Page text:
Check to make sure the coils behind the refrigerator are cleaned on a regular basis. Keeping coils clean allows for better airflow over the coils resulting in the cooling unit’s compressor running less than if the coils were dirty. Another important task that should be done regularly is defrosting the freezer, if the unit is not a frost-free model. Frost buildup exceeding one quarter of an inch will decrease the unit's energy efficiency.

Here’s another money saving tip: Make sure there is no air leakage around the refrigerator’s door seals. When cold air escapes, the compressor runs longer to replace it. To see if your unit needs new seals, perform the “dollar bill” test. Place a dollar bill between the door and the unit. Close the door. If the bill slides out easily, air is leaking and the hinges and/or seals need to be fixed. If it is difficult to pull out the bill, the seal on the door is in good shape.

Lastly, make sure your refrigerator is in the right location. Though location is often limited by electrical and water hookups, making sure that there is proper air flow around the refrigerator can help it run more efficiently. If the appliance is stored between cabinets, make sure that nothing stored around the unit hinders its airflow. If possible, refrigerators should not be located near windows, stoves, or ovens. Heat from the sun or cooking appliances can cause the refrigerator to expend more energy to keep cool. 

Thursday, August 11, 2011

Emergency Substitutions

For 1 Tbsp fresh herb use: 1/3 to 1/2 tsp dried herb (of the same kind)

For 1 clove garlic use: 1/8 tsp garlic powder
For 1 egg in baking use: 1 tsp cornstarch plus 1/4 cup water
For 1 whole egg use: 2 egg yolks plus 1 Tbsp water
For 1 cup whole fresh milk use: 1/2 cup evaporated milk plus 1/2 cup water, or 1/3 cup dry milk plus 1 cup water
For 1 cup buttermilk use: 1 cup plain yogurt, or 1 cup sour milk (4 tsp white vinegar or lemon juice plus milk to make 1 cup -- let sit for five minutes before using)
For 1 cup sour cream (in baking) use: 7/8 cup buttermilk or sour milk plus 3 Tbsp butter

For 1 cup sour cream (in salad dressings, casseroles) use: 1 cup plain yogurt or 3/4 cup sour milk plus 1/3 cup butter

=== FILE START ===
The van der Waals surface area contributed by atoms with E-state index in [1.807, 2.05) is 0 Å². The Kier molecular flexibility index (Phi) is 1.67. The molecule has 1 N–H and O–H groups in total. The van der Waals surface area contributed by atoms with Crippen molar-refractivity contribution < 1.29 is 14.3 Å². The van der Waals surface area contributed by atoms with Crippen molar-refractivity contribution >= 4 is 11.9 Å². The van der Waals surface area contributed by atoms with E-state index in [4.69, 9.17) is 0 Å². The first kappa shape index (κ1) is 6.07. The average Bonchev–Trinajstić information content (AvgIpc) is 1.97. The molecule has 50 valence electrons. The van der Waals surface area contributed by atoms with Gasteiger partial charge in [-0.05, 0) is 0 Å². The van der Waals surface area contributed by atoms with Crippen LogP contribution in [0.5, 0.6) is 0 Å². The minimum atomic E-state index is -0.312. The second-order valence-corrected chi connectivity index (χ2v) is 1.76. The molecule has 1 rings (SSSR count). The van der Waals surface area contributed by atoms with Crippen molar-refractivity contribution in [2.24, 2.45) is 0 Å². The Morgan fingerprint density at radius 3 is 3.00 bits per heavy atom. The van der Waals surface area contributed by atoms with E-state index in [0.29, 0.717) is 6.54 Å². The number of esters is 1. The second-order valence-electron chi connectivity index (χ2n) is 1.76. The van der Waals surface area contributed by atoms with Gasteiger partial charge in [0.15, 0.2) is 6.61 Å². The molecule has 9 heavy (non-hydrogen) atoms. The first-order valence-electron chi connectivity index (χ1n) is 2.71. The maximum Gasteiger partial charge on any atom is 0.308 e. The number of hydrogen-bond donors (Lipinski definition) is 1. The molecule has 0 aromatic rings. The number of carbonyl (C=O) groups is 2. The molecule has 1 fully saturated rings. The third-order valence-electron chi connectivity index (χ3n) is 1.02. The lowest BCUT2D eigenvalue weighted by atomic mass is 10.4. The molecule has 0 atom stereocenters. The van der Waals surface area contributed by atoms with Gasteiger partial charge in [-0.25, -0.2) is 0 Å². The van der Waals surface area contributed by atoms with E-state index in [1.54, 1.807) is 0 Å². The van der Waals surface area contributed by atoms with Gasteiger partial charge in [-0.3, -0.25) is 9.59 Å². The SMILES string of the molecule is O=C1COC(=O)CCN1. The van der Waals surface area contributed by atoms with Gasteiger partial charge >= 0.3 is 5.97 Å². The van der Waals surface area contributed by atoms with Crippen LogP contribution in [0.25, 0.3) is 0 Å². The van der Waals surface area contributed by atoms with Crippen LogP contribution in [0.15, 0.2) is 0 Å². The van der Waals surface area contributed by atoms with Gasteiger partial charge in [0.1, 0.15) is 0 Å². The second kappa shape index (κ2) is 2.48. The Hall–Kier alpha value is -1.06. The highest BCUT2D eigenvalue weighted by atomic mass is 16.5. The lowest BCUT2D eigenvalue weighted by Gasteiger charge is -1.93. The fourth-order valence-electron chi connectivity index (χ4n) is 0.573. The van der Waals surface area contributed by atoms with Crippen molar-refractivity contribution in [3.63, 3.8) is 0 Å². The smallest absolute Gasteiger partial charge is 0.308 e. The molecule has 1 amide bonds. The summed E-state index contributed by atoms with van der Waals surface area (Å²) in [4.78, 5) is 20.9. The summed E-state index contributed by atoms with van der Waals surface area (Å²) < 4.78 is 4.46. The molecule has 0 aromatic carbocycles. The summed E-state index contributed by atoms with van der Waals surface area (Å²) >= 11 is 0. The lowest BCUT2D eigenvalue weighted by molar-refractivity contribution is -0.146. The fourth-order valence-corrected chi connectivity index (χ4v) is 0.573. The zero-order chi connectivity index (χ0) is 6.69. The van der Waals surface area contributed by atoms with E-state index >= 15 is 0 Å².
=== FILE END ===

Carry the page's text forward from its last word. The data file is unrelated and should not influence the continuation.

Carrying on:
For 1 cup cream use: 1/3 cup butter plus 3/4 cup milk
For 1 cup corn syrup use: 2/3 cup granulated sugar plus 1/3 cup water
For 1 cup brown sugar use: 1 cup granulated sugar plus 2 Tbsp molasses
For 1 3/4 cup confectioners sugar use: 1 cup granulated sugar, packed
For 1 cup margarine or butter (in baking or cooking) use: 1 cup hard shortening or 7/8 cup vegetable oil
For 1 square unsweetened chocolate use: 3 Tbsp cocoa plus 1 Tbsp oil
For 3/4 cup cracker crumbs use: 1 cup bread crumbs
For 1 cup cake flour, sifted use: 7/8 cup all purpose flour, sifted (1 cup minus 2 Tbsp)
For 1 tsp baking powder use: 1/3 tsp baking soda plus 1/2 tsp cream of tarter, or 1/4 tsp baking soda plus 1/3 cup sour milk
For 1 Tbsp cornstarch for thickening use: 2 Tbsp flour
For 1 Tbsp flour for thickening use: 1 1/2 tsp corn flour, arrowroot, potato flour, or rice flour; or 2 tsp tapioca

Monday, June 13, 2011

Why Recycle?

Good Reasons to Recycle

1 - It takes 75,000 trees each week to produce the Sunday edition of the New York Times.

2 - If Americans recycled just one-tenth of their newspapers, we would save 25 million trees a year.

3 - Recycling and reusing the material in "tin" cans reduces energy use by 74%, air pollution by 85%, solid waste by 95%, and water pollution by 76%.

4 - It takes 95% less energy to make aluminum by recycling it than by producing it from its natural ore, bauxite. It costs less too.

5 - The average American uses 580 pounds of paper each year. As a nation we consume 850 million trees annually.

6 - In 1991, the Great Wall of China became the second largest man-made structure in the world. The largest was Fresh Kills Landfill, serving New York City. It is now the highest point on the east coast.
 7 - Americans throw away 2.5 million plastic bottles every hour!

8 - For every glass bottle recycled, we save enough energy to light a 100 watt light bulb for 4 hours.

9 - Every year, Americans throw away enough office and writing paper to build a wall 12 feet high from New York to Los Angeles.

10 - In one year, American steel recycling saves enough energy to heat and light 18 million homes. One pound of steel saves enough energy to light a 60 watt bulb for 24 hours.

Wednesday, February 16, 2011


Sea salt or table salt…what’s the difference? Taste, texture and how each is processed are the basic differences. One advantage of sea salt is that some people may use a little less because of its courser texture and some people prefer the taste. However, the sodium content of each is essentially the same.

If you are looking for a low-sodium option, try salt-free seasonings and herb blends instead.